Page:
In the other, United States v. Lustig, supra, the court considered itself bound by the Supreme Court's affirmance of the lower court's disposition of the Schwinn case, although it stated that "it would seem, the reasoning of the Court of Appeals in the Schwinn case has been repudiated" by the Supreme Court's reasoning in the Bindczyck case. See 110 F. Supp. at page 808 note 3. It has already been pointed out that the Supreme Court affirmed Schwinn v. United States, 9 Cir., 1940, 112 F.2d 74, "on the sole ground that the certificate of citizenship was illegally procured," see 1940, 311 U.S. 616, 61 S.Ct. 70, 85 L.Ed. 390; and examination of the briefs submitted to the Supreme Court indicates that the issue of the power of a United States Attorney to institute a civil denaturalization action when he has not been furnished with an affidavit of good cause, was not raised before that Court. Therefore, I cannot regard the Supreme Court's affirmance of the lower court's disposition of the Schwinn case as being dispositive of this issue.
Nor can I agree with the cases cited by the Government if they are interpreted as holding only that section 340(a) does not require that a United States Attorney be furnished with an affidavit of good cause before he can institute a denaturalization proceeding. This opinion has already shown that section 340(a) is derived from section 15 of the Act of June 29, 1906 and is similar to that section in all respects that are material to the decision of the instant motion. Section 15 of the 1906 Act was itself derived from section 34 of a proposed uniform naturalization law drafted by two members of the Commission on Naturalization appointed by President Theodore Roosevelt. It provided:
"The United States shall have the power to institute proceedings * * * for the purpose of setting aside and canceling the certificate of citizenship on the ground of fraud or on the ground that such certificate * * * was illegally issued. * * *" H.R. Doc. No. 46, App.F. 59th Cong., 1st Sess. 106 (1906).
It will be noted that this draft did not mention an affidavit of good cause. But when the bill which later became the 1906 Act was reported out of committee the committee report said that an important feature of the bill was that
"(p)ower is given to the United States, upon affidavit of any credible person, to institute proceedings to cancel any certificate of citizenship which may have been procured through fraud or otherwise illegally obtained."
See H.R. Rept. No. 1789, 59th Cong., 1st Sess. 5-6 (1906) (emphasis added); and statement of Congressman Bonynge, 40 Cong.Rec. 7874 (1906). Since is appears that Congress altered the draft provision to refer to an affidavit of good cause, it can be assumed that Congress considered the affidavit significant and intended to condition the power of the United States to institute denaturalization proceedings upon the furnishing of such an affidavit to a United States Attorney.
This view of the legislative history of section 15 of the 1906 Act is supported by a contemporaneous administrative interpretation of that section. In a letter dated March 26, 1907 the Attorney General of the United States advised the Secretary of Commerce and Labor, who was then charged with the responsibility of administering the immigration and naturalization laws, as follows:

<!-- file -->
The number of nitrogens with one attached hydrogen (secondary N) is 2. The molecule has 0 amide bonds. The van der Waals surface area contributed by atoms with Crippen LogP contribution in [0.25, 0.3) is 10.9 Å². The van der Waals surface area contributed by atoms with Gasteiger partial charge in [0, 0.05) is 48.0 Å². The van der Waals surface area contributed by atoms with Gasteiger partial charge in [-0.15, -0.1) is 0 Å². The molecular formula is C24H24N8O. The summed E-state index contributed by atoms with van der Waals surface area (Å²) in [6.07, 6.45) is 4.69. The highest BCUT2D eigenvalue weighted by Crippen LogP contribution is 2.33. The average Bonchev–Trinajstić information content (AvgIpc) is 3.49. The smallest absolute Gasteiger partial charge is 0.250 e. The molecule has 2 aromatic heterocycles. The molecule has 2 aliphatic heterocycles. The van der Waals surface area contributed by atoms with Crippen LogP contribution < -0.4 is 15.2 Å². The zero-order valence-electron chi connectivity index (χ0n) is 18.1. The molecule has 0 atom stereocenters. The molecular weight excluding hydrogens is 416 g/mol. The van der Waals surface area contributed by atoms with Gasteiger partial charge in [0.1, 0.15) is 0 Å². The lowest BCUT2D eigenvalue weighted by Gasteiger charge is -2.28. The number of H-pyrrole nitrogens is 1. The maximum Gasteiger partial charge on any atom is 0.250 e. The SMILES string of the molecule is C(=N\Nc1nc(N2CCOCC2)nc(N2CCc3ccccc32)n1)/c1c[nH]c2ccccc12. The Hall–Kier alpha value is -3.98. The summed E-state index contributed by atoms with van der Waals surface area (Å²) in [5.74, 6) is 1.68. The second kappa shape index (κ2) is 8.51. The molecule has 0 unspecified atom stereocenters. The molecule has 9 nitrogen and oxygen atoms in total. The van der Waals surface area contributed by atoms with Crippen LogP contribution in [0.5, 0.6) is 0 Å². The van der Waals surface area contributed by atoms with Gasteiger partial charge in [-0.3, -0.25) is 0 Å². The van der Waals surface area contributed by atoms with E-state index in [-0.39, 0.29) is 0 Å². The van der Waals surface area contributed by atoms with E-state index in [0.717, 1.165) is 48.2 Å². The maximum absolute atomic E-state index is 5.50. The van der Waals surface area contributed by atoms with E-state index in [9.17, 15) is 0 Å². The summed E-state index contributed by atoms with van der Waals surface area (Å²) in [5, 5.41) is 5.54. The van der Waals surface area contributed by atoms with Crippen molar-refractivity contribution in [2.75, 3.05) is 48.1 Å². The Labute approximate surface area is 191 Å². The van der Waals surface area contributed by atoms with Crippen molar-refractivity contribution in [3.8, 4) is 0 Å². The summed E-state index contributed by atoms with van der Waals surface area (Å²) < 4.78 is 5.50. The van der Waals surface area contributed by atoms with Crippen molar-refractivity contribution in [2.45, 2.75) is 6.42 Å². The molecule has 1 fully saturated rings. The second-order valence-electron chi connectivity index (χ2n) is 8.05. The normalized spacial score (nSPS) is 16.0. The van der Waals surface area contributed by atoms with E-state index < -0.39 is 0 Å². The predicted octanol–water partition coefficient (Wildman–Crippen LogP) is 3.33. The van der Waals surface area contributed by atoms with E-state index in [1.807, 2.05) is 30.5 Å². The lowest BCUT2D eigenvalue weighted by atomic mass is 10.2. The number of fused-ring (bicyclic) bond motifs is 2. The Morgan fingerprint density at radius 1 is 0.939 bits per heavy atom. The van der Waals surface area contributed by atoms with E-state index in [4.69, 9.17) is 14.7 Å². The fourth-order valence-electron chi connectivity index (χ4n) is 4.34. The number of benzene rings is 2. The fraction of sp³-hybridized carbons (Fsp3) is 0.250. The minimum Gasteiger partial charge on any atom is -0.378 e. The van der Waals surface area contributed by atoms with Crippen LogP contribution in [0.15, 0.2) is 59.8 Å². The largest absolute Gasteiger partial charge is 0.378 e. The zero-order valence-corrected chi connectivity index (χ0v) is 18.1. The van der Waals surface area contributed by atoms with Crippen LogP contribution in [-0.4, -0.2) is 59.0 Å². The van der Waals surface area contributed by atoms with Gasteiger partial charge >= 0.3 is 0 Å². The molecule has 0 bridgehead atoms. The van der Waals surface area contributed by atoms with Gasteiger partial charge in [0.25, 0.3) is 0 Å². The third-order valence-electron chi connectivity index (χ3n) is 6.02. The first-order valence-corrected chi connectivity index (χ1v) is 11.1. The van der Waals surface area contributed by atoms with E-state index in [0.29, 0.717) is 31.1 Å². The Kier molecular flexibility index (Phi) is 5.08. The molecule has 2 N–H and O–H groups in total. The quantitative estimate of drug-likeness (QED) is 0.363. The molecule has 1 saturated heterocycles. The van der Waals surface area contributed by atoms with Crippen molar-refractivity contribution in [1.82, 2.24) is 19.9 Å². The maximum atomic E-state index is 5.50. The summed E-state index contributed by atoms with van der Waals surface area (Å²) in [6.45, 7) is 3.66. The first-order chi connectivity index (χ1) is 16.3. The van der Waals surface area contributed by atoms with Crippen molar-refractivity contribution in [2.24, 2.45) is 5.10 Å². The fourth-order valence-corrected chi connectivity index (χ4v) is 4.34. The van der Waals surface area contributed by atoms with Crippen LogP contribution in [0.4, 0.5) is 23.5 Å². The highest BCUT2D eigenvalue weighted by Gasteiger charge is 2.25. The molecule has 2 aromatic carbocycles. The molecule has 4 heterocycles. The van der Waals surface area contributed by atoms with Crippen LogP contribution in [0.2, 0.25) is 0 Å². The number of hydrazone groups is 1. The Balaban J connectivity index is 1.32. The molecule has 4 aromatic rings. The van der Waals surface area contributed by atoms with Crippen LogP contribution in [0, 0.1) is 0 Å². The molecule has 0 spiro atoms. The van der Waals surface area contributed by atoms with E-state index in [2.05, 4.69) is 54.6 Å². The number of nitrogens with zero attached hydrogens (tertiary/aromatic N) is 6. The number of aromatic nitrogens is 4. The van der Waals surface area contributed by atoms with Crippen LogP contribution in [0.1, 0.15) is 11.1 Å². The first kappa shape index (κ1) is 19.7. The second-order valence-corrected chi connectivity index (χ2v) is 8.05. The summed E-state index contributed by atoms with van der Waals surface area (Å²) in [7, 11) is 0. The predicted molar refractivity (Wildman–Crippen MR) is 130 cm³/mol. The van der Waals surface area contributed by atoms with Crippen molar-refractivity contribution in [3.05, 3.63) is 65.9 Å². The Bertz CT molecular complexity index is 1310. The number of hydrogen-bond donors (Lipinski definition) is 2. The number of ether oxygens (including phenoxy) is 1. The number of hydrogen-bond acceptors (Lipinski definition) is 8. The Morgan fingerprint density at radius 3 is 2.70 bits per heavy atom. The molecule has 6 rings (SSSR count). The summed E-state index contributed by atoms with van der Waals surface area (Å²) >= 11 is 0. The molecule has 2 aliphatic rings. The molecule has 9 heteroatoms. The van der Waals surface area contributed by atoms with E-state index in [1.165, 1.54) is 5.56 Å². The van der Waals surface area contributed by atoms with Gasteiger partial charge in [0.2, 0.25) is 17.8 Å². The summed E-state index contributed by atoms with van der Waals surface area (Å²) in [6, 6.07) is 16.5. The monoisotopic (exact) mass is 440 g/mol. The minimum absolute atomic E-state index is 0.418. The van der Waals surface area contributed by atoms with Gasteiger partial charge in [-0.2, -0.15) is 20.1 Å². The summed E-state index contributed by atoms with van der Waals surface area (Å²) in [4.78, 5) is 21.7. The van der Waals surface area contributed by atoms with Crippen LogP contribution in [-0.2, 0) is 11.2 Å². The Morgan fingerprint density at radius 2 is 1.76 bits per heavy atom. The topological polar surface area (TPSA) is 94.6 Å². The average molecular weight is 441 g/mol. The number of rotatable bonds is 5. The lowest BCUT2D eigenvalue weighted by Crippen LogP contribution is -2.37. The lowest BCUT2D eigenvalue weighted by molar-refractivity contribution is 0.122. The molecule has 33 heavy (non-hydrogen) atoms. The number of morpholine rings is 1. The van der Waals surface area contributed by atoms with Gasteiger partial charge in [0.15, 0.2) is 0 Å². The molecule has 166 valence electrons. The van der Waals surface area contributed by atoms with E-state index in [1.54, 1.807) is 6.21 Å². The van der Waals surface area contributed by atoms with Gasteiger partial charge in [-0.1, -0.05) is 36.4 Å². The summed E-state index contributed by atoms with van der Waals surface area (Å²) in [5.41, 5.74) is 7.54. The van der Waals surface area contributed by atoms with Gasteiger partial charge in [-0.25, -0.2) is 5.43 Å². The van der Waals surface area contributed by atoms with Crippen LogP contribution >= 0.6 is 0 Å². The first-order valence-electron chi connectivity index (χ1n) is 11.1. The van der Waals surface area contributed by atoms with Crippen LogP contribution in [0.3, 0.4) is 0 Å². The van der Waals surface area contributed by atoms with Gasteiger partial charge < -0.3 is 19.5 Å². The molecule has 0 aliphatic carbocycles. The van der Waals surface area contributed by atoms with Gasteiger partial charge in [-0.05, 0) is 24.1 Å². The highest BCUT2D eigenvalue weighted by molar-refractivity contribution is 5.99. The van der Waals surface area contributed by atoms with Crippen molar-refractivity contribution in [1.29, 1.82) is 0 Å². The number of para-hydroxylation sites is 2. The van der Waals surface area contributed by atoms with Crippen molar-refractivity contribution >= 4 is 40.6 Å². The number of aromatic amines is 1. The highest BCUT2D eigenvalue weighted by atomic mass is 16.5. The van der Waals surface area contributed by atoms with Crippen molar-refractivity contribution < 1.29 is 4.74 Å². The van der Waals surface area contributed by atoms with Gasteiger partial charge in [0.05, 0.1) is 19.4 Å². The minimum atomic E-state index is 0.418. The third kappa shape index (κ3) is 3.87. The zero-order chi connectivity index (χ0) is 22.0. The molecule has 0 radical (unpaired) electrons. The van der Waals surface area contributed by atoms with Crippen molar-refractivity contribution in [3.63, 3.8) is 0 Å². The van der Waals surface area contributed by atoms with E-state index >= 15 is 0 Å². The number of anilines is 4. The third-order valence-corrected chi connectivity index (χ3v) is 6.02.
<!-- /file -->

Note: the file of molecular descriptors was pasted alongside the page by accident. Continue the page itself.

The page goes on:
The Secretary of Commerce and Labor.
The Department has the honor to acknowledge receipt of your letter of March 18th in which you ask whether the filing of an affidavit is necessary to give a United States attorney authority to institute proceedings in any court for the cancellation of a naturalization certificate. It appears to the Department that this is the case. The object of the provision undoubtedly is to protect holders of certificates from annoyance and attorneys from unnecessary labor as the result of mere complaints by individuals unable to produce evidence and unwilling to assume the responsibility therefor, as suggested in your letter; but it also seems clear to me that Congress has seen fit to prescribe the method by which this protection to those holding naturalization certificates is to be enforced.
I am, therefore, of opinion that before any United States attorney is authorized to institute proceedings for the cancellation of a naturalization certificate he should be furnished with a proper affidavit on which the proceedings may be based.
Charles J. Bonaparte Attorney General"
See unpublished opinion Att'y Gen., March 26, 1907, National Archives; Cohen v. United States, 1912, 38 App.D.C. 123; Van Dyne, A Treatise on the Law of Naturalization of the United States 138 (1907).
Because of the legislative history of the denaturalization provision and the weight to be given to a contemporaneous administrative interpretation of a statute by the officer charged with its enforcement, see Fawcus Machine Co. v. United States, 1931, 282 U.S. 375, 378, 51 S.Ct. 144, 75 L.Ed. 397, I hold that before a United States Attorney may institute a denaturalization proceeding he must be furnished with an affidavit of good cause.
The final question for decision is whether a United States Attorney must file the affidavit of good cause that has been furnished to him with the court when instituting a denaturalization proceeding. I believe that he must do so. The instant proceeding is of the most serious import. "Denaturalization * * * may result in the loss `of all that makes life worth living.'" See Knauer v. United States, 1946, 328 U.S. 654, 659, 66 S.Ct. 1304, 1307, 90 L.Ed. 1500. It is often a preliminary step to deportation with its attendant rending of the social and familial roots and ties that have become the life of the deportee. Indeed, the mere initiation of a denaturalization proceeding may have serious adverse consequences for the naturalized citizen.
Thus, there can be no doubt that Congress had good reason to surround denaturalization actions with the safeguards prescribed by section 15 of the 1906 Act and its reenactments, one of which is the affidavit of good cause. But, the protection afforded by the requirement of an affidavit of good cause would be seriously impaired if the defendant in a denaturalization action could not examine it and test its sufficiency by motion before trial. Cohen v. United States, 1912, 38 App.D.C. 123; United States v. Richmond, 3 Cir., 1927, 17 F.2d 28; United States v. Salomon, 5 Cir., 1916, 231 F. 928; opinion of Judge Ryan in United States v. Candela, D.C.S.D.N.Y., 131 F. Supp. 249.
Since the absence of an affidavit of good cause in the instant case deprives the defendant of a protection which Congress has afforded him, the complaint is dismissed unless the Government files such an affidavit within 15 days. My decision makes it unnecessary for me to decide certain procedural questions posed by the defendant's alternative motions. However, I am prepared to deal with them should the future course of this action warrant it.
Settle order on notice.